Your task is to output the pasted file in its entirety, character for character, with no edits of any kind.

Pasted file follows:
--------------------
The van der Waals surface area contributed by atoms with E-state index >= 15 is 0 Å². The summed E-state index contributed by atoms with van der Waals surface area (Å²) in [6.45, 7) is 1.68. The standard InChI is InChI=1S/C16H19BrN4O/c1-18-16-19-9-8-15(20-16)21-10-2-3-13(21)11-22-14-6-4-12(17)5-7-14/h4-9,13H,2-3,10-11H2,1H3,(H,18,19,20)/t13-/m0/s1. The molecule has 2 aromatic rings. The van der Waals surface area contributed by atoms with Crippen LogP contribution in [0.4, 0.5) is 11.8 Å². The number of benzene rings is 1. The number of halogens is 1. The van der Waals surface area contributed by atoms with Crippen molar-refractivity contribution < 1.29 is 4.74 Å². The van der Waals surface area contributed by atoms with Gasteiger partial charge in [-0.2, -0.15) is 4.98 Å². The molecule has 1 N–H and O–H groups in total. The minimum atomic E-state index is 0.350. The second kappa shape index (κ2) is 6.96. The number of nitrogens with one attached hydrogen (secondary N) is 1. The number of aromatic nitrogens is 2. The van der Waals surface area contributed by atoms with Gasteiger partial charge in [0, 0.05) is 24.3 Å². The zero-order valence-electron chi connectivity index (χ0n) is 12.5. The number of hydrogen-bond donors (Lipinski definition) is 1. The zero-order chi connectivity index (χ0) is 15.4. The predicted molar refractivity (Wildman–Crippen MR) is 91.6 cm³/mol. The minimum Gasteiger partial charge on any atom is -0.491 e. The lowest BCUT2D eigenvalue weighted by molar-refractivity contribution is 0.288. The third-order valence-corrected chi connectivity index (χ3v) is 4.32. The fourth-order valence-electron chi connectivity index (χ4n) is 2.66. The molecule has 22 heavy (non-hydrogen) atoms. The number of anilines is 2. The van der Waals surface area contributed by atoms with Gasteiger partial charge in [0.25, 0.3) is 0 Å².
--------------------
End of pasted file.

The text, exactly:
The van der Waals surface area contributed by atoms with E-state index >= 15 is 0 Å². The summed E-state index contributed by atoms with van der Waals surface area (Å²) in [6.45, 7) is 1.68. The standard InChI is InChI=1S/C16H19BrN4O/c1-18-16-19-9-8-15(20-16)21-10-2-3-13(21)11-22-14-6-4-12(17)5-7-14/h4-9,13H,2-3,10-11H2,1H3,(H,18,19,20)/t13-/m0/s1. The molecule has 2 aromatic rings. The van der Waals surface area contributed by atoms with Crippen LogP contribution in [0.4, 0.5) is 11.8 Å². The number of benzene rings is 1. The number of halogens is 1. The van der Waals surface area contributed by atoms with Crippen molar-refractivity contribution < 1.29 is 4.74 Å². The van der Waals surface area contributed by atoms with Gasteiger partial charge in [-0.2, -0.15) is 4.98 Å². The molecule has 1 N–H and O–H groups in total. The minimum atomic E-state index is 0.350. The second kappa shape index (κ2) is 6.96. The number of nitrogens with one attached hydrogen (secondary N) is 1. The number of aromatic nitrogens is 2. The van der Waals surface area contributed by atoms with Gasteiger partial charge in [0, 0.05) is 24.3 Å². The zero-order valence-electron chi connectivity index (χ0n) is 12.5. The number of hydrogen-bond donors (Lipinski definition) is 1. The zero-order chi connectivity index (χ0) is 15.4. The predicted molar refractivity (Wildman–Crippen MR) is 91.6 cm³/mol. The minimum Gasteiger partial charge on any atom is -0.491 e. The lowest BCUT2D eigenvalue weighted by molar-refractivity contribution is 0.288. The third-order valence-corrected chi connectivity index (χ3v) is 4.32. The fourth-order valence-electron chi connectivity index (χ4n) is 2.66. The molecule has 22 heavy (non-hydrogen) atoms. The number of anilines is 2. The van der Waals surface area contributed by atoms with Gasteiger partial charge in [0.25, 0.3) is 0 Å².